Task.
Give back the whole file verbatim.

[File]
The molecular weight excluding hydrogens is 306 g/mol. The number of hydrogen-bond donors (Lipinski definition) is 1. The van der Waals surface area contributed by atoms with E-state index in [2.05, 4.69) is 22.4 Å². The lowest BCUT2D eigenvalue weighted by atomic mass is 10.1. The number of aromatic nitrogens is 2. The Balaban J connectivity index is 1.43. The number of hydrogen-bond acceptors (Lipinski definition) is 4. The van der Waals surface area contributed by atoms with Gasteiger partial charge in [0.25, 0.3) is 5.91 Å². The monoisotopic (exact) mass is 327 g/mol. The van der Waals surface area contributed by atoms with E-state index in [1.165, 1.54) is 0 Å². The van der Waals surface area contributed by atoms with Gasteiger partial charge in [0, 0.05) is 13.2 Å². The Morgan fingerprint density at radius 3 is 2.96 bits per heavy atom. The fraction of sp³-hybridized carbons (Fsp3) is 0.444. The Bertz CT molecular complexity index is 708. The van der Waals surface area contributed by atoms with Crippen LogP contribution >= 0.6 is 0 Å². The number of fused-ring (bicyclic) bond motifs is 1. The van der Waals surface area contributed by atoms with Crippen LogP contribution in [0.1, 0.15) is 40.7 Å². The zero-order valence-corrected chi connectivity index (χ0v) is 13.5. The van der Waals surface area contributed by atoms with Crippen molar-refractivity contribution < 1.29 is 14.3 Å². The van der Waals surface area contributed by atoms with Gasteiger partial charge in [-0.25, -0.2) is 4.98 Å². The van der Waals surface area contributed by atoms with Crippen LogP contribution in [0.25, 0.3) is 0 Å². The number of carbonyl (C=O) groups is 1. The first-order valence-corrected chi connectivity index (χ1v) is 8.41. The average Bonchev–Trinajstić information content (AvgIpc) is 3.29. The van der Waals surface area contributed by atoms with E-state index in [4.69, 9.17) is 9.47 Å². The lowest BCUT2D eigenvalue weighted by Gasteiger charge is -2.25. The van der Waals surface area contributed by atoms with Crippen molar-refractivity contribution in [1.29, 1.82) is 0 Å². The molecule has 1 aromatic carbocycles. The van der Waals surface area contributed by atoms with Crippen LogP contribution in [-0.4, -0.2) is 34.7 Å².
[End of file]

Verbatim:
The molecular weight excluding hydrogens is 306 g/mol. The number of hydrogen-bond donors (Lipinski definition) is 1. The van der Waals surface area contributed by atoms with E-state index in [2.05, 4.69) is 22.4 Å². The lowest BCUT2D eigenvalue weighted by atomic mass is 10.1. The number of aromatic nitrogens is 2. The Balaban J connectivity index is 1.43. The number of hydrogen-bond acceptors (Lipinski definition) is 4. The van der Waals surface area contributed by atoms with Gasteiger partial charge in [0.25, 0.3) is 5.91 Å². The monoisotopic (exact) mass is 327 g/mol. The van der Waals surface area contributed by atoms with E-state index in [1.165, 1.54) is 0 Å². The van der Waals surface area contributed by atoms with Gasteiger partial charge in [0, 0.05) is 13.2 Å². The Morgan fingerprint density at radius 3 is 2.96 bits per heavy atom. The fraction of sp³-hybridized carbons (Fsp3) is 0.444. The Bertz CT molecular complexity index is 708. The van der Waals surface area contributed by atoms with Crippen LogP contribution >= 0.6 is 0 Å². The number of fused-ring (bicyclic) bond motifs is 1. The van der Waals surface area contributed by atoms with Crippen LogP contribution in [0.1, 0.15) is 40.7 Å². The zero-order valence-corrected chi connectivity index (χ0v) is 13.5. The van der Waals surface area contributed by atoms with Crippen molar-refractivity contribution < 1.29 is 14.3 Å². The van der Waals surface area contributed by atoms with Gasteiger partial charge in [-0.25, -0.2) is 4.98 Å². The van der Waals surface area contributed by atoms with Crippen LogP contribution in [0.25, 0.3) is 0 Å². The number of carbonyl (C=O) groups is 1. The first-order valence-corrected chi connectivity index (χ1v) is 8.41. The average Bonchev–Trinajstić information content (AvgIpc) is 3.29. The van der Waals surface area contributed by atoms with E-state index in [4.69, 9.17) is 9.47 Å². The lowest BCUT2D eigenvalue weighted by Gasteiger charge is -2.25. The van der Waals surface area contributed by atoms with Crippen molar-refractivity contribution in [1.29, 1.82) is 0 Å². The molecule has 1 aromatic carbocycles. The van der Waals surface area contributed by atoms with Crippen LogP contribution in [-0.4, -0.2) is 34.7 Å².